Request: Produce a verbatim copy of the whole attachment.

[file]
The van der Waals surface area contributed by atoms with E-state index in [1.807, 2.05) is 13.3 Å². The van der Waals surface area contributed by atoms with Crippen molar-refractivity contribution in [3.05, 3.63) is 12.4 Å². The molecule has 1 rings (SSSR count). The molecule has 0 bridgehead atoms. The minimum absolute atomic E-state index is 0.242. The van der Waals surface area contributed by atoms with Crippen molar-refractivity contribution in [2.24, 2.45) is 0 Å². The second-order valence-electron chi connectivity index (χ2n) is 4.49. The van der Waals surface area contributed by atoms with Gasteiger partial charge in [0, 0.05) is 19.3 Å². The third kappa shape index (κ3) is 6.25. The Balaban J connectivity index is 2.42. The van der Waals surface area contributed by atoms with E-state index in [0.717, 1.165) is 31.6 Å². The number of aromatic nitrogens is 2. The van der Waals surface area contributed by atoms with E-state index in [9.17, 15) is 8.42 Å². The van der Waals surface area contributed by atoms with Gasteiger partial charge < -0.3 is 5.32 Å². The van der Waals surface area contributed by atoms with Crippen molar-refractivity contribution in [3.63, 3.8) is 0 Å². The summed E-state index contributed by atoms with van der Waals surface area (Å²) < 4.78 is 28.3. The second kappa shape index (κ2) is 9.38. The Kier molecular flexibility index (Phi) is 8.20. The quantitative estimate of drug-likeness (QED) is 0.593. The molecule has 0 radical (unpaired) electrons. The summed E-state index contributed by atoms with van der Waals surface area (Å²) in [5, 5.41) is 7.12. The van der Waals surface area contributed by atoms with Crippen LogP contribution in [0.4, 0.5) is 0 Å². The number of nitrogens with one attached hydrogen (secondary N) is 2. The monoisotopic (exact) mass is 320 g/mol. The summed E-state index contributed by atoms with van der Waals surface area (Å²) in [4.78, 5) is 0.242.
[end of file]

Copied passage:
The van der Waals surface area contributed by atoms with E-state index in [1.807, 2.05) is 13.3 Å². The van der Waals surface area contributed by atoms with Crippen molar-refractivity contribution in [3.05, 3.63) is 12.4 Å². The molecule has 1 rings (SSSR count). The molecule has 0 bridgehead atoms. The minimum absolute atomic E-state index is 0.242. The van der Waals surface area contributed by atoms with Crippen molar-refractivity contribution in [2.24, 2.45) is 0 Å². The second-order valence-electron chi connectivity index (χ2n) is 4.49. The van der Waals surface area contributed by atoms with Gasteiger partial charge in [0, 0.05) is 19.3 Å². The third kappa shape index (κ3) is 6.25. The Balaban J connectivity index is 2.42. The van der Waals surface area contributed by atoms with E-state index in [0.717, 1.165) is 31.6 Å². The number of aromatic nitrogens is 2. The van der Waals surface area contributed by atoms with E-state index in [9.17, 15) is 8.42 Å². The van der Waals surface area contributed by atoms with Gasteiger partial charge < -0.3 is 5.32 Å². The van der Waals surface area contributed by atoms with Crippen molar-refractivity contribution in [3.63, 3.8) is 0 Å². The summed E-state index contributed by atoms with van der Waals surface area (Å²) < 4.78 is 28.3. The second kappa shape index (κ2) is 9.38. The Kier molecular flexibility index (Phi) is 8.20. The quantitative estimate of drug-likeness (QED) is 0.593. The molecule has 0 radical (unpaired) electrons. The summed E-state index contributed by atoms with van der Waals surface area (Å²) in [5, 5.41) is 7.12. The van der Waals surface area contributed by atoms with Crippen LogP contribution in [0.4, 0.5) is 0 Å². The number of nitrogens with one attached hydrogen (secondary N) is 2. The monoisotopic (exact) mass is 320 g/mol. The summed E-state index contributed by atoms with van der Waals surface area (Å²) in [4.78, 5) is 0.242.